When it comes to becoming a spearo, the first thing you want to focus on is having the right set of spearfishing gear. The next step is to learn the basic skills. We’ve prepared a list of the essential skills that will help you get started in spearfishing:
6 essential skills to get started in spearfishing
There are quite a few skills that are necessary for successful freediving and spearfishing. Of course, the first one is breath-holding. Without breath-holding, you won't spend much time underwater and you won't be able to approach the fish. Two important lessons in breath-holding are to make good use of your time in the “kill” zone and don’t burn oxygen if you don’t need to. Now let’s look at the basics of how to hold your breath and how to improve your breath-hold:
How to hold your breath underwater step-by-step guide:
Step 1: Practice breathing correctly for several times - Get into a relaxed position before going underwater. Relax your body while sitting or standing in the shallow end of the water or on your boat.
Step 2: Dive slowly below the surface. Take a deep breath through your snorkel before you dive slowly below the surface. Again, stay relaxed.
Step 3: Once you’ve reached your body’s limit, resurface slowly and calmly. Before diving again, take another two or more minutes to do breath cycles and get your body back to its normal oxygen levels. If your dives are too close together you could suffer from a blackout due to lack of oxygen, so always stay relaxed and ensure you maintain high oxygen levels in your blood.
Step 4: Slowly add movements once you feel comfortable and avoid exerting too much effort as it will use up more oxygen.
Equalization of the ears while freediving
Part of diving involves the equalization of the ears. You've got cavities in your head and the inner ear, and they've got to be the same pressure as the outer water. The deeper you go, the higher the pressure. There are a number of very good systems on how to equalize this pressure. Over the course of this spearfishing lesson series, we’ll have a look at some of the basics that, even if it's a struggle at the beginning, will help you to improve.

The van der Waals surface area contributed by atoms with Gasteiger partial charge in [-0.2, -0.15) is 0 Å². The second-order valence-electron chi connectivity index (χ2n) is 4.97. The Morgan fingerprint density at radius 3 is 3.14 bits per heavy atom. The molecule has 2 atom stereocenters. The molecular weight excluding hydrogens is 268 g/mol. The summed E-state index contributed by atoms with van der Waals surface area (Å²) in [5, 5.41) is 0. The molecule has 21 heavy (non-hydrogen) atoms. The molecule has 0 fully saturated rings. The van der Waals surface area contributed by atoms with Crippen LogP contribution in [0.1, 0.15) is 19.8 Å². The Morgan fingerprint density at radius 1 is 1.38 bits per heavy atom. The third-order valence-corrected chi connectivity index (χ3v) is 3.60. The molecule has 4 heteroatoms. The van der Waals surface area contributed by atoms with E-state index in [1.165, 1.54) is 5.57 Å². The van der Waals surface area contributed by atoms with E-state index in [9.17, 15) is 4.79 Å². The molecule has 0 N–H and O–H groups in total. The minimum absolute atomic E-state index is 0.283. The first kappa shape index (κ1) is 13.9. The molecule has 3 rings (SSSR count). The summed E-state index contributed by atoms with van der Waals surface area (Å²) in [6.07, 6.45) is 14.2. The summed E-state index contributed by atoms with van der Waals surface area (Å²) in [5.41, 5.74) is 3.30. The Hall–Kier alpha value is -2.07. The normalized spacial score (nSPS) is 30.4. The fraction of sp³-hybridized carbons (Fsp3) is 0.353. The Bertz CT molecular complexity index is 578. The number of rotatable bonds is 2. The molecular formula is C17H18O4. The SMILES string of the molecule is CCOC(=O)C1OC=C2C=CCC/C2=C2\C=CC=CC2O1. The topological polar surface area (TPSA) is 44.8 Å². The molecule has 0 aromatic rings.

There are good and bad ways to fin and in this series, we’ll teach you how to fin the right way. Just one basic rule to guide you: the proper finning technique is from the hip with a straight leg, with a mid-sized amplitude and a steady relaxed speed. With a straight leg, we mean don’t bend your knees too much.
There’s a couple of reasons why bending your knees too much could be a bad thing. First, fins work by pushing water at the back of the fin in the opposite direction where you’re travelling. As soon as you bend your legs, you start cycling in the water which is really inefficient and also, you are pushing the water in the wrong direction and wasting more of your energy.
We'll cover the basics of diving. This involves duck diving, streamlining, position in the water, and anything that's going to make it easier for you to get yourself in a position to hunt fish.
The duck dive is the foundation of your entire dive. A proper duck dive will have you at a few meters depth effortlessly. To do this, make each component flow seamlessly into the next so that you use minimal effort to get your body and fins under the surface.
How to duck dive for freediving:
Step 1: After taking your final breath on the surface, remove your snorkel and perform an equalization.
Step 2: Next, put both arms out in front of you and dive forward with your arms leading your upper body, bending at your hips to create a right angle.
Step 3: Then raise one or both of your legs out of the water vertically, making your body straight again. The momentum of your legs, above your right-angled body, will push you under the water without having to make any additional effort.
Step 4: Pull your arms and bring your one hand to your nose to equalize, and then keep it there to continue equalizing.
Step 5: Once you have pulled your arms into you and you have equalized, start finning.
You can also check out Adreno’s Melbourne Freediving Courses for the complete and comprehensive freediving lessons.
Later in this series, we'll look at pelagic fish and reef fish and the different approaches to hunting, to get you putting fish on the table as early as possible! Whilst there are no hard and fast rules in spearfishing, we’ve prepared some tips to help you have much better results when you go hunting. Our top beginner spearfishing tips
Focus on the hunt and prepare the right gear before you get into the water.
Relax and get comfortable in the water. Try to stay “small” and use slow, relaxed movements, so you don’t scare fish away.
Don’t chase the fish, you’ll just scare them and they’re faster swimmers.
Be careful with your speargun. It is a powerful weapon and can cause a catastrophe should it fire into another person, or yourself. Treat every speargun as if it is loaded, even if the safety is on as spearguns can be damaged or faulty.
Never give up, you never know when the right fish is going to appear. Safety and Rescue
Finally, we're going to do a thorough look at safety and rescue. It's no good going out there if you don't know how to look after yourself and your dive buddy. In general, these five spearfishing safety tips will help you stay safe in the water:
Always dive with a buddy, spearfishing is very much of a team sport.
Learn what to do if there's a blackout - a freediving course is best for this
Watch out for boats as they may not be able to see you whilst you’re spearfishing - carry a float and flag at all times.
Get CPR training.
Never attach your fish to your body - put them on your float/float line, or in the boat away from you.
Stay tuned throughout our introduction to spearfishing series where we’ll dive deeper into all of these topics, and more!